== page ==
Q: What does the team mean to Los Angeles, and how has that changed over time?

A: They came (to L.A. from Minneapolis) in 1960. The first year, no one in town would broadcast them not one of the 28 existing radio stations. It's changed dramatically. It all started in the '60s, when they had Jerry West and Elgin Baylor. After they won their first championship in '71-'72, the city recognized them. And then came the '80s, with Magic, which brought a new design to the game for Los Angeles "showtime" and the ability to entertain as well as play with greatness. That grabbed the city. I do think this (current) team has revitalized the interest of the fans. People in Hollywood and L.A. want to be entertained. They'll spend big dollars and they have to spend big dollars to watch them at Staples to be entertained. (But) you have to have a winner. If you're not winning, you're not going to have any success. You can ask other teams in this city about that.

Q: Salaries and tickets are higher than ever, and sports arenas are fancier. How does that change things for the average fan?

A: That's one thing that worries me. Your future fan is the youngster. Where are they going to get the money to see the game? Where will today's father and mother get the money to take a family of four to see a game? My God, you're talking about $600, and you haven't had any popcorn yet. In every (basketball) market there's a new building going up. (Driving that) are the (luxury) boxes. That's how the owners can afford to pay the players the money they do.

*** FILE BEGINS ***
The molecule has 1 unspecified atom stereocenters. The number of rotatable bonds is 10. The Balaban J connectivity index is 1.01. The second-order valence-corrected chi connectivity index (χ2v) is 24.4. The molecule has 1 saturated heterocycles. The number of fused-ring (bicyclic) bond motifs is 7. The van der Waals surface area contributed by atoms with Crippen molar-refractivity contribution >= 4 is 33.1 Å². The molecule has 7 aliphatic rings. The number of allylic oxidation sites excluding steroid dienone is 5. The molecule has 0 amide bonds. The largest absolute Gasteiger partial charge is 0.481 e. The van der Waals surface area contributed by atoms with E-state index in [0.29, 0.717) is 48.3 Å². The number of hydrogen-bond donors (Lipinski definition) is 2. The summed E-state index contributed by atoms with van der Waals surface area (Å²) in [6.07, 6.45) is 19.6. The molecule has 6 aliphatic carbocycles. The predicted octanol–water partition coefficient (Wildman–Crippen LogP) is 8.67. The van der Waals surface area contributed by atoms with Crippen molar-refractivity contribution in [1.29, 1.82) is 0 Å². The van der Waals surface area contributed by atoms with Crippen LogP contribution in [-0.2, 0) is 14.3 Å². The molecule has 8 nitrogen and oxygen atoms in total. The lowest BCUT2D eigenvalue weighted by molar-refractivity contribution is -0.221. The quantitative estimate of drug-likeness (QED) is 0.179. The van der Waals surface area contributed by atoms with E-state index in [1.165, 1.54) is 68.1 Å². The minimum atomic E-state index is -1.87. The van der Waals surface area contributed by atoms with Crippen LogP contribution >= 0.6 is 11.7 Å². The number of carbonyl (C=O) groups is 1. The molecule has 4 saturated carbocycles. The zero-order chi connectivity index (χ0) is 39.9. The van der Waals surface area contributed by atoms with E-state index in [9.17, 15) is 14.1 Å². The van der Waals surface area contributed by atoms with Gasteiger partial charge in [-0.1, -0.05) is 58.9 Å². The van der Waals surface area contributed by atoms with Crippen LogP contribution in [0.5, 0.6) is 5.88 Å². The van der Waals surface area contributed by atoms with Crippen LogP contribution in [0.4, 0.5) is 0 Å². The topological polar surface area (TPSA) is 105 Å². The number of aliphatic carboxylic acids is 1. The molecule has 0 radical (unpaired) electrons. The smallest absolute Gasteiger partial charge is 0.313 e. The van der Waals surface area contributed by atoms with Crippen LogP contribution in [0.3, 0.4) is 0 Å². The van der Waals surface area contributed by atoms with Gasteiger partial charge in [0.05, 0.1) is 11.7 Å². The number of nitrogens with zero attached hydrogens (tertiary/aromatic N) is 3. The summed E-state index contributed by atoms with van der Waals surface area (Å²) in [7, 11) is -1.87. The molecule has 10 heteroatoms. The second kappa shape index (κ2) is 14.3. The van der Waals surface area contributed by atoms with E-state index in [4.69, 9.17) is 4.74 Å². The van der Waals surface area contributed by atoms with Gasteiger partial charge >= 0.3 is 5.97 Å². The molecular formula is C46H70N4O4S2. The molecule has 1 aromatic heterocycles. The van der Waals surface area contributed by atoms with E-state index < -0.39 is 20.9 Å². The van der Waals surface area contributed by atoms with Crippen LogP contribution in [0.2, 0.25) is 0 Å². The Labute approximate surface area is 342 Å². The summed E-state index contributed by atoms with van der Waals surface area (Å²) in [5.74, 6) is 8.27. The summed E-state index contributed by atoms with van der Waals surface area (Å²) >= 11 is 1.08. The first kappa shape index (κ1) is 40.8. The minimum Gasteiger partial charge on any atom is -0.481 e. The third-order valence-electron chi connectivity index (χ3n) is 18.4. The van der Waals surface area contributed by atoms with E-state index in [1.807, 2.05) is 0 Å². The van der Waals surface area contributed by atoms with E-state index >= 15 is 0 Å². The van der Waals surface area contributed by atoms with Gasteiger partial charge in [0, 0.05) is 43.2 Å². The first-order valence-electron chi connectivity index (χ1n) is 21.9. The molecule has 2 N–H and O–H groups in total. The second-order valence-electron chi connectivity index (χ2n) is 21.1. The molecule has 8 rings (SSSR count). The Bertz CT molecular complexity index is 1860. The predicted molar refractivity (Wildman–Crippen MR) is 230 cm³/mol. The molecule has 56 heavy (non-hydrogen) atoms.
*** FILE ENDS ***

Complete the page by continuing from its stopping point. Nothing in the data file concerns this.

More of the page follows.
Q: What's your take on the escalating salaries? Does it affect performance?

A: The majority of athletes realize they're being paid exorbitant amounts of money, more than anyone ever dreamed. The average salary in the NBA is over $2 million per man. Kobe Bryant is 21 years old, and in a couple of years when he gets a new contract, he's going to be paid a number that's probably incomprehensible.

Q: Is the league less competitive these days?

A: A good athlete always plays his best. There are some that shirk their duties, but they don't last long. When you go back to the Jerry West days in the 1960s and through the '70s, you had only 12 teams in the league. Now, we have 29 teams. In my opinion, I don't think you have the same caliber of competition that you used to have. Maybe 70 percent of the players in the league could have played in those golden days. Most of the 12-man rosters contain people who'd be better off learning the skills of the game in the minor leagues or playing in Europe.

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